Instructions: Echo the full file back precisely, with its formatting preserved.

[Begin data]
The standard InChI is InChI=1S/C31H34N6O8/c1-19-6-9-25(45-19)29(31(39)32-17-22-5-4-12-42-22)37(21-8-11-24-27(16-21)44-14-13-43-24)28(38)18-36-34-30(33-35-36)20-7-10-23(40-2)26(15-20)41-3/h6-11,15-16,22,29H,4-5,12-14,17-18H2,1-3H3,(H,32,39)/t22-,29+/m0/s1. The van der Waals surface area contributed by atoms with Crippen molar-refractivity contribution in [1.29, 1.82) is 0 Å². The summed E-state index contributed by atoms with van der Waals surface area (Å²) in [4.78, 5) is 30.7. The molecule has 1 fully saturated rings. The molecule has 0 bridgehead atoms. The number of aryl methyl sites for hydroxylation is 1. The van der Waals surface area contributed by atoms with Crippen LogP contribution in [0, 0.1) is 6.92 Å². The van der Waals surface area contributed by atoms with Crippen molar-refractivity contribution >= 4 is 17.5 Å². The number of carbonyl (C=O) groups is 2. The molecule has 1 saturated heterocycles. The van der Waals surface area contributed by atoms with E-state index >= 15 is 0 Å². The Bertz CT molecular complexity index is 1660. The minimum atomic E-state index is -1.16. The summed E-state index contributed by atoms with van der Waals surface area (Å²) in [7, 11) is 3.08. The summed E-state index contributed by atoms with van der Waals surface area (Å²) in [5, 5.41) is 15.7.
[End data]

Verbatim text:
The standard InChI is InChI=1S/C31H34N6O8/c1-19-6-9-25(45-19)29(31(39)32-17-22-5-4-12-42-22)37(21-8-11-24-27(16-21)44-14-13-43-24)28(38)18-36-34-30(33-35-36)20-7-10-23(40-2)26(15-20)41-3/h6-11,15-16,22,29H,4-5,12-14,17-18H2,1-3H3,(H,32,39)/t22-,29+/m0/s1. The van der Waals surface area contributed by atoms with Crippen molar-refractivity contribution in [1.29, 1.82) is 0 Å². The summed E-state index contributed by atoms with van der Waals surface area (Å²) in [4.78, 5) is 30.7. The molecule has 1 fully saturated rings. The molecule has 0 bridgehead atoms. The number of aryl methyl sites for hydroxylation is 1. The van der Waals surface area contributed by atoms with Crippen LogP contribution in [0, 0.1) is 6.92 Å². The van der Waals surface area contributed by atoms with Crippen molar-refractivity contribution >= 4 is 17.5 Å². The number of carbonyl (C=O) groups is 2. The molecule has 1 saturated heterocycles. The van der Waals surface area contributed by atoms with E-state index >= 15 is 0 Å². The Bertz CT molecular complexity index is 1660. The minimum atomic E-state index is -1.16. The summed E-state index contributed by atoms with van der Waals surface area (Å²) in [7, 11) is 3.08. The summed E-state index contributed by atoms with van der Waals surface area (Å²) in [5, 5.41) is 15.7.